Cash on Cash Return – Maximize Your Investment Earnings

CASH ON CASH RETURN – MAXIMIZE YOUR INVESTMENT EARNINGS

Maximizing the cash on cash return on a real estate investment is what all investors should want.  People often wonder how others have done so well with real estate investing.  There is often an assumption that people who have accumulated wealth through real estate investing must have started with a good deal of money, got in at the right time, inherited property or had lots of cash.

Many people who have created wealth in real estate have done so by being creative or understanding how to maximize the return on their real estate investment.  Maximizing the return on real estate investments can be accomplished in a number of ways.

Many investors know that using leverage is a way of getting into real estate in a bigger way then just using available cash.  Leverage is basically using borrowed money to buy the real estate.   Buying rental property with the help of a conventional mortgage or negotiating owner financing are ways of using leverage.  Leveraging your investment increases your cash on cash return.

You determine your cash on cash return by taking your net cash revenue (cash in minus cash out) and dividing it by the cash you had to use to acquire the rental property.  For example, let’s assume you buy a 3-family house for $200,000.  You have $40,000 as a cash down payment and you finance the remainder.  Assume too, that the property generates a net cash flow of $1,000 a month, or $12,000 per year.  Your cash on cash return is the $12,000 divided by the $40,000 cash used to buy the property.  This gives you a cash on cash return of 30%.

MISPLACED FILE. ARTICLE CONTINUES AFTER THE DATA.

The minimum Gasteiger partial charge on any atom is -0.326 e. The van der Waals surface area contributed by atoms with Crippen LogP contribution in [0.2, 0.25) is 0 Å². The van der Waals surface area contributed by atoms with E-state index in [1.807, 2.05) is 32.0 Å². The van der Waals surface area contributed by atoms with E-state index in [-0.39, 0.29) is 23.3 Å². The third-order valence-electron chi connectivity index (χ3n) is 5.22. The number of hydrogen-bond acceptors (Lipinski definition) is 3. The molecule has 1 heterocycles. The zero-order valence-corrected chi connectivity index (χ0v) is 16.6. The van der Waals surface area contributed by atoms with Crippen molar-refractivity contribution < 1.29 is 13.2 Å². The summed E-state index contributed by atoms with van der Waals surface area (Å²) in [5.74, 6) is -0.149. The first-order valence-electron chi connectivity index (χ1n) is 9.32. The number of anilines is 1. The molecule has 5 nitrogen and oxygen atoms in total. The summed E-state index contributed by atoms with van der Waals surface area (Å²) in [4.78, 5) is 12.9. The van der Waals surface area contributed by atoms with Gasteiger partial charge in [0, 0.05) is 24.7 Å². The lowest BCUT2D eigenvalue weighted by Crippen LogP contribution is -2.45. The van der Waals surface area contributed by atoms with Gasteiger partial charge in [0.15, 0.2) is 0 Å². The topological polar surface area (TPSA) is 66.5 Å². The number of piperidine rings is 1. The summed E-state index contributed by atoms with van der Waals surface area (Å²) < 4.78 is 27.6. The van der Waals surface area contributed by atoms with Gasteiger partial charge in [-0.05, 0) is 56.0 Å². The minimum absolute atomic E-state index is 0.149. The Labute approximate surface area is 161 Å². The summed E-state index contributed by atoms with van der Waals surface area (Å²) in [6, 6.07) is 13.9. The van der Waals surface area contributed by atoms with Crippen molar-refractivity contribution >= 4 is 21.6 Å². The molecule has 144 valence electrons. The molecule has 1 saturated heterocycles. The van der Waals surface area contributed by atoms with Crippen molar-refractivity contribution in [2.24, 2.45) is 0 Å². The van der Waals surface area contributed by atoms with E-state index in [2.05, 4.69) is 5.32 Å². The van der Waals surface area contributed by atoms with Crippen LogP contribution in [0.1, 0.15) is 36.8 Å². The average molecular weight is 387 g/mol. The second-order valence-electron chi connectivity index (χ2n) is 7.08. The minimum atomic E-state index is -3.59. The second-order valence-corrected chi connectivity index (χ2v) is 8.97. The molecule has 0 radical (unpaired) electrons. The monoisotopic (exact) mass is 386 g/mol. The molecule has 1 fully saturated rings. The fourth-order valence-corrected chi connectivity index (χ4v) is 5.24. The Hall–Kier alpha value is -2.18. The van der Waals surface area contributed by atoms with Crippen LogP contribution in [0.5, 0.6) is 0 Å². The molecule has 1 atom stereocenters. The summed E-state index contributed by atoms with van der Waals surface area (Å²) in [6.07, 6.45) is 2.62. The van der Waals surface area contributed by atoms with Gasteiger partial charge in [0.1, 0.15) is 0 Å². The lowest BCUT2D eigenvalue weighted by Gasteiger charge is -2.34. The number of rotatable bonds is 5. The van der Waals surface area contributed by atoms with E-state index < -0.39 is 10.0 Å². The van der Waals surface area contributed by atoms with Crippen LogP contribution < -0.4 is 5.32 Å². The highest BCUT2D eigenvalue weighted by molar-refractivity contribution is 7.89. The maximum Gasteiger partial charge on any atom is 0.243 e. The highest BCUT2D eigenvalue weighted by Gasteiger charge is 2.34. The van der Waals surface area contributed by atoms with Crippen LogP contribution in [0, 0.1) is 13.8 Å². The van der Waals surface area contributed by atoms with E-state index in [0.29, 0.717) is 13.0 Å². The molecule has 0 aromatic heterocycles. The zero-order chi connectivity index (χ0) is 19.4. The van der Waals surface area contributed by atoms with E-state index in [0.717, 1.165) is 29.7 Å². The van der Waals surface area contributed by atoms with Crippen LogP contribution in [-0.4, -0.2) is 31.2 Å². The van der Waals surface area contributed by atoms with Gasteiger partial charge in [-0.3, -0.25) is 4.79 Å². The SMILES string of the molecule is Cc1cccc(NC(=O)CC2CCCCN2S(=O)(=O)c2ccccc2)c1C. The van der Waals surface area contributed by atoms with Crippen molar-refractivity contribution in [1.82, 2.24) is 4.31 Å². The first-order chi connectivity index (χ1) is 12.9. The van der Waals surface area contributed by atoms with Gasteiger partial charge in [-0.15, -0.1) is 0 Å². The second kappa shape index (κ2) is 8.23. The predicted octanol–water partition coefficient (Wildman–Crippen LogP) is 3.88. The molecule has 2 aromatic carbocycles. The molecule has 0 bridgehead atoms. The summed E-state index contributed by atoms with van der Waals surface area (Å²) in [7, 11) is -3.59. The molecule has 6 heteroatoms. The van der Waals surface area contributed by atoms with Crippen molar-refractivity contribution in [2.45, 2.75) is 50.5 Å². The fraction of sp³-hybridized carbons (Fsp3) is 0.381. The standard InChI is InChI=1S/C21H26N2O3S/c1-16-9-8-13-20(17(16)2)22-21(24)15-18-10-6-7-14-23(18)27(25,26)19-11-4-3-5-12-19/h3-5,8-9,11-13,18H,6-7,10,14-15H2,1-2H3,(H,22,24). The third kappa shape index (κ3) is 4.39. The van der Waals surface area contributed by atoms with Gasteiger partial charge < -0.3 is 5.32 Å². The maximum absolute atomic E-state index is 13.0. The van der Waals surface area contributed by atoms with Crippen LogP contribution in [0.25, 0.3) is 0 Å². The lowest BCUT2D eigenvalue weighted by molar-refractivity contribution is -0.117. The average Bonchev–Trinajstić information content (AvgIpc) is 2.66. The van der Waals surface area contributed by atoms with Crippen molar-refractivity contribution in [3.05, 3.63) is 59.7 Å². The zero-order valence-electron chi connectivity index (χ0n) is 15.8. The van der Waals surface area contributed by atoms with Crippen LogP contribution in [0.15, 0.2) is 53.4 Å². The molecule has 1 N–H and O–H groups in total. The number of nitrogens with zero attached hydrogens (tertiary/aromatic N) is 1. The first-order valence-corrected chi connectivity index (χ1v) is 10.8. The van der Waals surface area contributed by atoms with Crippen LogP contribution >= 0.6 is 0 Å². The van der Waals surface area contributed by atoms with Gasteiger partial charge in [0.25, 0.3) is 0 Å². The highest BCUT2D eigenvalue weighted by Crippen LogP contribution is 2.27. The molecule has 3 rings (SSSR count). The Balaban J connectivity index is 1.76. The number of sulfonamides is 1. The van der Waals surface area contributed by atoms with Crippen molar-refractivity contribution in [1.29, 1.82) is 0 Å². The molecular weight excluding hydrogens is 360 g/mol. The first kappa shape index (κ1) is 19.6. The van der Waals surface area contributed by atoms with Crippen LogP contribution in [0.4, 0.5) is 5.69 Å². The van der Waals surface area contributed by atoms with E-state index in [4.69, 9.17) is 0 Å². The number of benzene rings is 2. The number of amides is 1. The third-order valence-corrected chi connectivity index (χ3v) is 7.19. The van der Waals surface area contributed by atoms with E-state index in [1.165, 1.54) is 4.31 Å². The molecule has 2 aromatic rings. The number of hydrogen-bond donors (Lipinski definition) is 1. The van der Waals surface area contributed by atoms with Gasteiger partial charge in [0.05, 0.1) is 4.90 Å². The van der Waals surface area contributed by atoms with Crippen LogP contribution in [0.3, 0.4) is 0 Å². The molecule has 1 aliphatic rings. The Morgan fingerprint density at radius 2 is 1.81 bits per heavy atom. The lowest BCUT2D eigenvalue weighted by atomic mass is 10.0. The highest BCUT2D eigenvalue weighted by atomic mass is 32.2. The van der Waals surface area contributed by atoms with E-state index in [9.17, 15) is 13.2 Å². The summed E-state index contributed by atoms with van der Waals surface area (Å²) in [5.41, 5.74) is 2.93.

Now let’s you had paid all cash for the building.  Also, let’s assume your mortgage payment in the prior example was $1,000 per month.  Now you wouldn’t have to pay a $1,000 per month mortgage payment.  In this example, your cash increases by $1,000 per month.  Therefore, your cash on cash would be $24,000 net cash flow annually divided by the $200,000 used to buy the property, or a cash on cash return of 12%.  Still a good return, but not the rate that you get when you use leverage, as the 30% cash on cash rate of return in the first example indicates.  The fact that you have used leverage (borrowed capital) in the first example shows that you have maximized the return on your cash investment.

As time passes refinancing rental property can allow the owner to take money out of the property and purchase more rental units.  The ability to refinance a building and remove cash is a result of appreciated value on the property as well as paying down some of the original debt.  Also, refinancing a larger percentage of the value of the building then what was originally financed increases the amount that can be taken out of the deal.  In other words, if you originally financed 80% of the appraised value and you can now refinance 90% of the appraised value, you are financing an additional 10%.  Even in a situation where there is no change in the value of the building you conceivably can to take out money through refinancing.

An investor can also obtain property that is turn-key and has positive cash flow.  Turn-key is obtaining property that needs no work and little effort on the part of the owner.

The actual after tax return on any real estate investment can be increased if the funds used to acquire the property are within a Real Estate IRA, which can accumulate earnings tax free.  In this approach financing can also be obtained to free up funds for another investment. Howerver, if you are using an IRA to buy the property and also have the property mortgaged you must be aware that there is a distinct tax treatment you must follow.

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